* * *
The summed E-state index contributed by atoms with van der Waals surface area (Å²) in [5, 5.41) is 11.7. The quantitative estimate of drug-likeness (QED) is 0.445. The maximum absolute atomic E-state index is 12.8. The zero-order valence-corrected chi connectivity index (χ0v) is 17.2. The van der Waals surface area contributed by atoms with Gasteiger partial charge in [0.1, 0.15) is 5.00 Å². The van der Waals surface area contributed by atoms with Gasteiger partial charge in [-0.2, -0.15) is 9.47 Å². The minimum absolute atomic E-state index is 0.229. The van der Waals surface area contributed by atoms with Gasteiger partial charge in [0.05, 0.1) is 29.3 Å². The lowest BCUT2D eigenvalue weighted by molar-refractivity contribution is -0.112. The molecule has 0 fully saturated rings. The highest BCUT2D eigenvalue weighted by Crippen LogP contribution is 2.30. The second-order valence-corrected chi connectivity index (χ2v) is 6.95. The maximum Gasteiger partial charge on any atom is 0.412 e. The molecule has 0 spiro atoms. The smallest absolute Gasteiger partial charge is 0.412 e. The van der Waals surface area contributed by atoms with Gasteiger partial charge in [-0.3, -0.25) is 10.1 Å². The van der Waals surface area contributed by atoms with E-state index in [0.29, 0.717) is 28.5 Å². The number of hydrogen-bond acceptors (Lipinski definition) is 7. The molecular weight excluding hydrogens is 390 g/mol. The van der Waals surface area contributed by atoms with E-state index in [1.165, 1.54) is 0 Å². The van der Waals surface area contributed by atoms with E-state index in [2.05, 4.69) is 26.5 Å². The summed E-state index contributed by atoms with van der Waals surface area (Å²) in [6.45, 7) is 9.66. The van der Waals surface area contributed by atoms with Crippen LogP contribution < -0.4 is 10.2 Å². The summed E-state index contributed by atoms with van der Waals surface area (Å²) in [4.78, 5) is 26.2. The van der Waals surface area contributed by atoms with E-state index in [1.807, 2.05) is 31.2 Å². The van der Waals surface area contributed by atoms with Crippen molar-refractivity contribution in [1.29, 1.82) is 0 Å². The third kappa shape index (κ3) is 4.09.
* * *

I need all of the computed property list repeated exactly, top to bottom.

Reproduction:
The summed E-state index contributed by atoms with van der Waals surface area (Å²) in [5, 5.41) is 11.7. The quantitative estimate of drug-likeness (QED) is 0.445. The maximum absolute atomic E-state index is 12.8. The zero-order valence-corrected chi connectivity index (χ0v) is 17.2. The van der Waals surface area contributed by atoms with Gasteiger partial charge in [0.1, 0.15) is 5.00 Å². The van der Waals surface area contributed by atoms with Gasteiger partial charge in [-0.2, -0.15) is 9.47 Å². The minimum absolute atomic E-state index is 0.229. The van der Waals surface area contributed by atoms with Gasteiger partial charge in [0.05, 0.1) is 29.3 Å². The lowest BCUT2D eigenvalue weighted by molar-refractivity contribution is -0.112. The molecule has 0 fully saturated rings. The highest BCUT2D eigenvalue weighted by Crippen LogP contribution is 2.30. The second-order valence-corrected chi connectivity index (χ2v) is 6.95. The maximum Gasteiger partial charge on any atom is 0.412 e. The molecule has 0 spiro atoms. The smallest absolute Gasteiger partial charge is 0.412 e. The van der Waals surface area contributed by atoms with Gasteiger partial charge in [-0.3, -0.25) is 10.1 Å². The van der Waals surface area contributed by atoms with E-state index in [0.29, 0.717) is 28.5 Å². The number of hydrogen-bond acceptors (Lipinski definition) is 7. The molecular weight excluding hydrogens is 390 g/mol. The van der Waals surface area contributed by atoms with E-state index in [1.165, 1.54) is 0 Å². The van der Waals surface area contributed by atoms with E-state index in [2.05, 4.69) is 26.5 Å². The summed E-state index contributed by atoms with van der Waals surface area (Å²) in [6.45, 7) is 9.66. The van der Waals surface area contributed by atoms with Crippen LogP contribution < -0.4 is 10.2 Å². The summed E-state index contributed by atoms with van der Waals surface area (Å²) in [4.78, 5) is 26.2. The van der Waals surface area contributed by atoms with E-state index in [1.807, 2.05) is 31.2 Å². The van der Waals surface area contributed by atoms with Crippen molar-refractivity contribution in [1.29, 1.82) is 0 Å². The third kappa shape index (κ3) is 4.09.